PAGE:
anonymous
  • anonymous
Find the derivative of: y = cos^2(x) + cos(x^2)
Calculus1
  • Stacey Warren - Expert brainly.com
Hey! We 've verified this expert answer for you, click below to unlock the details :)
SOLVED
At vero eos et accusamus et iusto odio dignissimos ducimus qui blanditiis praesentium voluptatum deleniti atque corrupti quos dolores et quas molestias excepturi sint occaecati cupiditate non provident, similique sunt in culpa qui officia deserunt mollitia animi, id est laborum et dolorum fuga. Et harum quidem rerum facilis est et expedita distinctio. Nam libero tempore, cum soluta nobis est eligendi optio cumque nihil impedit quo minus id quod maxime placeat facere possimus, omnis voluptas assumenda est, omnis dolor repellendus. Itaque earum rerum hic tenetur a sapiente delectus, ut aut reiciendis voluptatibus maiores alias consequatur aut perferendis doloribus asperiores repellat.
jamiebookeater
  • jamiebookeater
I got my questions answered at brainly.com in under 10 minutes. Go to brainly.com now for free help!
anonymous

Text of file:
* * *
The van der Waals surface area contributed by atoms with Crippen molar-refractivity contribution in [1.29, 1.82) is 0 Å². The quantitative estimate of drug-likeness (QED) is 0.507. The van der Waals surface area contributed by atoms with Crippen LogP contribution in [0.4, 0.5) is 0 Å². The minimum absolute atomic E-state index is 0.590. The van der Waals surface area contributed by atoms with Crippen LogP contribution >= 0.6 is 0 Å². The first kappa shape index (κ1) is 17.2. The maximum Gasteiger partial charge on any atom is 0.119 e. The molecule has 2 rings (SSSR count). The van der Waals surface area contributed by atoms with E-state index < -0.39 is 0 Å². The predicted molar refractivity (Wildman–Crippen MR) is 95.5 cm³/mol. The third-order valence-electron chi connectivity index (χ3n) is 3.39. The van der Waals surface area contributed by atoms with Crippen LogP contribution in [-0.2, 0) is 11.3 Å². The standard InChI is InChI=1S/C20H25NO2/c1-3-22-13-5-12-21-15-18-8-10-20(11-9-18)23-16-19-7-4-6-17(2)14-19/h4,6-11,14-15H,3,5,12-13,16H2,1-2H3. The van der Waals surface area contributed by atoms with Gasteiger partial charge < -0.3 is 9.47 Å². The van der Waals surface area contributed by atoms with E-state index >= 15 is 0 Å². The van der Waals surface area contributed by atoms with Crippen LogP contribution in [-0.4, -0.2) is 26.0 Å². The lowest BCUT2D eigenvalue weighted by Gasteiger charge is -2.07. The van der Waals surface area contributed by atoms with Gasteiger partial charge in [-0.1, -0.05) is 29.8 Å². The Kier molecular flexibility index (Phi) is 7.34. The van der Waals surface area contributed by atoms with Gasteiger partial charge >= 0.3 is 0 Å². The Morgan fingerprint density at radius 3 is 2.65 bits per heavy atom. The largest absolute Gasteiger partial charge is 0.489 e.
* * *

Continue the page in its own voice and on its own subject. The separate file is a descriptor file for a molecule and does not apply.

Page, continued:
• anonymous
y = (cos(x))^2 + cos(x^2) //power rule for the cos(x). also you have to take the derivative of the inside of the cos(x) y' = 2*(cos(x))*(-sin(x)) + d/dx(cos(x^2)) // now take the derivative of the second part of the sum. no power rule. just take derivative of the cos() and then the derivative of the inside. y' = 2*(cos(x))*(-sin(x)) + (-sin(x^2))*(2x) // so you can factor a 2 if you want.
anonymous
  • anonymous
Why would you have the first -sin(x)?
anonymous
  • anonymous
Shouldn't it just be -1? I'm lost.

Looking for something else?

Not the answer you are looking for? Search for more explanations.

More answers

anonymous
  • anonymous
you have to take the derivative of the cos(x) which is -sin(x)
anonymous
  • anonymous
Oh right... duh. Thank you so much!
anonymous
  • anonymous
yw

Looking for something else?

Not the answer you are looking for? Search for more explanations.